(1936). The determination of whether to stay proceedings is
best determined by weighing the competing interests of the
parties and of the Court. Id.
“Among those competing interests are the possible
damage which may result from the granting of a stay, the
hardship or inequity which a party may suffer in being
required to go forward, and the orderly course of justice
measured in terms of the simplifying or complicating of
issues, proof, and questions of law which could be expected
to result from a stay.”
Lockyer v. Mirant Corp., 398 F.3d 1098, 1110 (9th
Cir. 2005) (citing Landis, 299 U.S. at 268).
stands now, Plaintiffs' MSJ contests current legislation.
This legislation may or may not change in the future. The
issue therefore is whether the Court should stay or defer
ruling on Plaintiffs' MSJ while SB145 is considered. The
problem with doing so is that the stay would be indefinite,
as no party can point to a set date on which the fate of
SB145 will be determined. See Yong v. I.N.S., 208
F.3d 1116, 1119 (9th Cir. 2000) (“If a stay is
especially long or its term is indefinite, we require a
greater showing to justify it.”). Defendant estimates
SB145 will “be on the floor later this month” but
of course, this could be delayed, and further, the date of
the bill's passage or rejection cannot be determined.
Plaintiff argues that even if SB145 proceeds forward, and
even if the Governor signs SB145 into law after it is passed,
the law would not take effect until January 1, 2020.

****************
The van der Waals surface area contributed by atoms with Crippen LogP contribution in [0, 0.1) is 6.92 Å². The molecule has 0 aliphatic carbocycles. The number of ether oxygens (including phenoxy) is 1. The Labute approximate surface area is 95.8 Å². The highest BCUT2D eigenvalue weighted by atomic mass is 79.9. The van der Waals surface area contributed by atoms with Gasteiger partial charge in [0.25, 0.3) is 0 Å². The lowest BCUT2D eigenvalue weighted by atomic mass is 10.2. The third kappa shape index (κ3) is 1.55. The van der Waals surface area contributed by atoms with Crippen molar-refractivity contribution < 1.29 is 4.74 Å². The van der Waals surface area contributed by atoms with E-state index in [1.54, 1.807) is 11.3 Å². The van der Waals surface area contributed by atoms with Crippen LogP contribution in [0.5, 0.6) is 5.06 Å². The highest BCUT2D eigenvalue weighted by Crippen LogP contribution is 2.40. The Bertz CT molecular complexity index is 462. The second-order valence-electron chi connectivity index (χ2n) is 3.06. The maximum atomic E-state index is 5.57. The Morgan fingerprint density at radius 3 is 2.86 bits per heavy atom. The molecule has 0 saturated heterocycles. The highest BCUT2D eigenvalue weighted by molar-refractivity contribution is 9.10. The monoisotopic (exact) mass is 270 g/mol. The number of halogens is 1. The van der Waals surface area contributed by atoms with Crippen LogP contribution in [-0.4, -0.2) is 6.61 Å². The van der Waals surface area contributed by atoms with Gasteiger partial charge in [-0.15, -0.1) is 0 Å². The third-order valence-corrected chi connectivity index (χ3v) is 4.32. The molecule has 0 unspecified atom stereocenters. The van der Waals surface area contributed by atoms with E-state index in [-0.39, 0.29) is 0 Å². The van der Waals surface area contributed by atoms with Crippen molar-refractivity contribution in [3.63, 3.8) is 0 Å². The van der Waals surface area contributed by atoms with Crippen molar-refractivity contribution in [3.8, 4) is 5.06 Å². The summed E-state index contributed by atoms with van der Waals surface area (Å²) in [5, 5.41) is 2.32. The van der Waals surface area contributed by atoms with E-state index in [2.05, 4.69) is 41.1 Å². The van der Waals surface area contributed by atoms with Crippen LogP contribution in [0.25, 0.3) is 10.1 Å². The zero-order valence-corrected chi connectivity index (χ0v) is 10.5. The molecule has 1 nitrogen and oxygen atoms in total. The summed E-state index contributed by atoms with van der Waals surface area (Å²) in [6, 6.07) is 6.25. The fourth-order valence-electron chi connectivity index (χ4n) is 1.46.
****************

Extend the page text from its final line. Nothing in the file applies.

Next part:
(Opp'n at 2.) Indeed, whether the bill will be passed,
whether any changes will be made to it, and exactly when all
of this will occur is speculative.
reasoning behind its request, Defendant argues if the Court
defers ruling on the MSJ, this could “mitigate costs to
the parties.” (Ex Parte Mot. at 3.) The Court agrees it
is a burden on Defendant, or on any party in a lawsuit, to
prepare a responsive brief to an MSJ. Defendant argues it
will be burdened by responding to Plaintiffs' MSJ which
it believes will soon be mooted. But beyond the hardship in
preparing a brief, Defendant will not be prejudiced if the
Court denies the present ex parte motion. See Mendez v.
Optio Sols., LLC, 239 F.Supp.3d 1229, 1234 (S.D. Cal.
2017) (denying stay where the only hardship identified by the
defendant was the possibility the parties may engage in
unnecessary discovery and/or motion practice). On the other
hand, Plaintiffs face potential prejudice if the Court grants
the present ex parte motion. If the Court defers ruling on
the MSJ, and then SB145 is not adopted or is adopted
differently than Defendant anticipates, Plaintiffs will be
prejudiced by the unnecessary delay. This speculative
prejudice, on both sides, does not weigh in favor of a stay.
The Court also notes that Plaintiffs filed their MSJ prior to
the scheduled Early Neutral Evaluation (“ENE”)
conference. Plaintiffs state they hope the Court could
resolve the issue in their MSJ before the ENE so that the
parties will know whether the issues in the case have been
narrowed by the time they sit down with the magistrate judge
to discuss the case. (Opp'n at 1.) The Court agrees that
leaving this issue hanging in limbo would likely make the
settlement discussions at the ENE less productive.
considering the competing interests, the Court finds the
equities do not support staying or deferring ruling on